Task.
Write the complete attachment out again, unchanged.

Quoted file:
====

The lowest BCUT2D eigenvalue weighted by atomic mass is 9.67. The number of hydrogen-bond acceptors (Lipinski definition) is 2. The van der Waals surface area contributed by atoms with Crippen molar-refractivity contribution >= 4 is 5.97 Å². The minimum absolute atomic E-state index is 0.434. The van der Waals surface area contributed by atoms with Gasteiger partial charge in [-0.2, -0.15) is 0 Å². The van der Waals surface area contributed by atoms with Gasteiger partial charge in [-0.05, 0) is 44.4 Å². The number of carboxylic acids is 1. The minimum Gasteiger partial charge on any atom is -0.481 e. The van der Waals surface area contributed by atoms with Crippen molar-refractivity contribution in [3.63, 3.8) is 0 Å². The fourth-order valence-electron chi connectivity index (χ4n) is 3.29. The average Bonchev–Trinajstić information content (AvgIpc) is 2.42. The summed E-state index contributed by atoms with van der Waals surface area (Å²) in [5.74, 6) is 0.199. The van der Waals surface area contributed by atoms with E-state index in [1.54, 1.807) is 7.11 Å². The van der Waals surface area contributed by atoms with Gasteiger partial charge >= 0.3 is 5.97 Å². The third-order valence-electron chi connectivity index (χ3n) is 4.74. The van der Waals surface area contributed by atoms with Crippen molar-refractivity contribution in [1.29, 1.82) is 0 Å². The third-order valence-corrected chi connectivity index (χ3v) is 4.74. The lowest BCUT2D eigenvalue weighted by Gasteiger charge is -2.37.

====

The lowest BCUT2D eigenvalue weighted by atomic mass is 9.67. The number of hydrogen-bond acceptors (Lipinski definition) is 2. The van der Waals surface area contributed by atoms with Crippen molar-refractivity contribution >= 4 is 5.97 Å². The minimum absolute atomic E-state index is 0.434. The van der Waals surface area contributed by atoms with Gasteiger partial charge in [-0.2, -0.15) is 0 Å². The van der Waals surface area contributed by atoms with Gasteiger partial charge in [-0.05, 0) is 44.4 Å². The number of carboxylic acids is 1. The minimum Gasteiger partial charge on any atom is -0.481 e. The van der Waals surface area contributed by atoms with Crippen molar-refractivity contribution in [3.63, 3.8) is 0 Å². The fourth-order valence-electron chi connectivity index (χ4n) is 3.29. The average Bonchev–Trinajstić information content (AvgIpc) is 2.42. The summed E-state index contributed by atoms with van der Waals surface area (Å²) in [5.74, 6) is 0.199. The van der Waals surface area contributed by atoms with E-state index in [1.54, 1.807) is 7.11 Å². The van der Waals surface area contributed by atoms with Gasteiger partial charge >= 0.3 is 5.97 Å². The third-order valence-electron chi connectivity index (χ3n) is 4.74. The van der Waals surface area contributed by atoms with Crippen molar-refractivity contribution in [1.29, 1.82) is 0 Å². The third-order valence-corrected chi connectivity index (χ3v) is 4.74. The lowest BCUT2D eigenvalue weighted by Gasteiger charge is -2.37.